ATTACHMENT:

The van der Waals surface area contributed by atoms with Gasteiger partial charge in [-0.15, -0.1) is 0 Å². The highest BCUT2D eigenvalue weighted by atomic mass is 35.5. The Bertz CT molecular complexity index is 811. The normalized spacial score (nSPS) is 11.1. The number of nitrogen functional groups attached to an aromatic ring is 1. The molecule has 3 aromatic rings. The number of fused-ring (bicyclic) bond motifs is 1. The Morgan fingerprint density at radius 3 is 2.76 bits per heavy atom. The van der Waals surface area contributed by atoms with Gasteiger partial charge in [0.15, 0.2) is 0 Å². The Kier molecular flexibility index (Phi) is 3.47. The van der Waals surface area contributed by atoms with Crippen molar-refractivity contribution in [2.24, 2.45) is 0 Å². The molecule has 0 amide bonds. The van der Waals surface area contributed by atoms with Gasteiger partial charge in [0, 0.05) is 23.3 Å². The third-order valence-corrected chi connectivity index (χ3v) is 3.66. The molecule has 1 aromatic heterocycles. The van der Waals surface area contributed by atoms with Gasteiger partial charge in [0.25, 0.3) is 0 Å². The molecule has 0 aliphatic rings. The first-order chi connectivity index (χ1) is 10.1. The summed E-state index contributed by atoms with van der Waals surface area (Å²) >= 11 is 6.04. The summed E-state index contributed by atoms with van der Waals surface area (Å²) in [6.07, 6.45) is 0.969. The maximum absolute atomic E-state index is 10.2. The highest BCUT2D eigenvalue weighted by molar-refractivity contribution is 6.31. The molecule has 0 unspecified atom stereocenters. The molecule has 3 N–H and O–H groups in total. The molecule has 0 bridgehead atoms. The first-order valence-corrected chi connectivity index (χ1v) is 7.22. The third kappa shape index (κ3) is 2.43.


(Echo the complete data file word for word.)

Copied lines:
The van der Waals surface area contributed by atoms with Gasteiger partial charge in [-0.15, -0.1) is 0 Å². The highest BCUT2D eigenvalue weighted by atomic mass is 35.5. The Bertz CT molecular complexity index is 811. The normalized spacial score (nSPS) is 11.1. The number of nitrogen functional groups attached to an aromatic ring is 1. The molecule has 3 aromatic rings. The number of fused-ring (bicyclic) bond motifs is 1. The Morgan fingerprint density at radius 3 is 2.76 bits per heavy atom. The van der Waals surface area contributed by atoms with Gasteiger partial charge in [0.15, 0.2) is 0 Å². The Kier molecular flexibility index (Phi) is 3.47. The van der Waals surface area contributed by atoms with Crippen molar-refractivity contribution in [2.24, 2.45) is 0 Å². The molecule has 0 amide bonds. The van der Waals surface area contributed by atoms with Gasteiger partial charge in [0, 0.05) is 23.3 Å². The third-order valence-corrected chi connectivity index (χ3v) is 3.66. The molecule has 1 aromatic heterocycles. The van der Waals surface area contributed by atoms with Gasteiger partial charge in [0.25, 0.3) is 0 Å². The molecule has 0 aliphatic rings. The first-order chi connectivity index (χ1) is 10.1. The summed E-state index contributed by atoms with van der Waals surface area (Å²) >= 11 is 6.04. The summed E-state index contributed by atoms with van der Waals surface area (Å²) in [6.07, 6.45) is 0.969. The maximum absolute atomic E-state index is 10.2. The highest BCUT2D eigenvalue weighted by molar-refractivity contribution is 6.31. The molecule has 0 unspecified atom stereocenters. The molecule has 3 N–H and O–H groups in total. The molecule has 0 bridgehead atoms. The first-order valence-corrected chi connectivity index (χ1v) is 7.22. The third kappa shape index (κ3) is 2.43.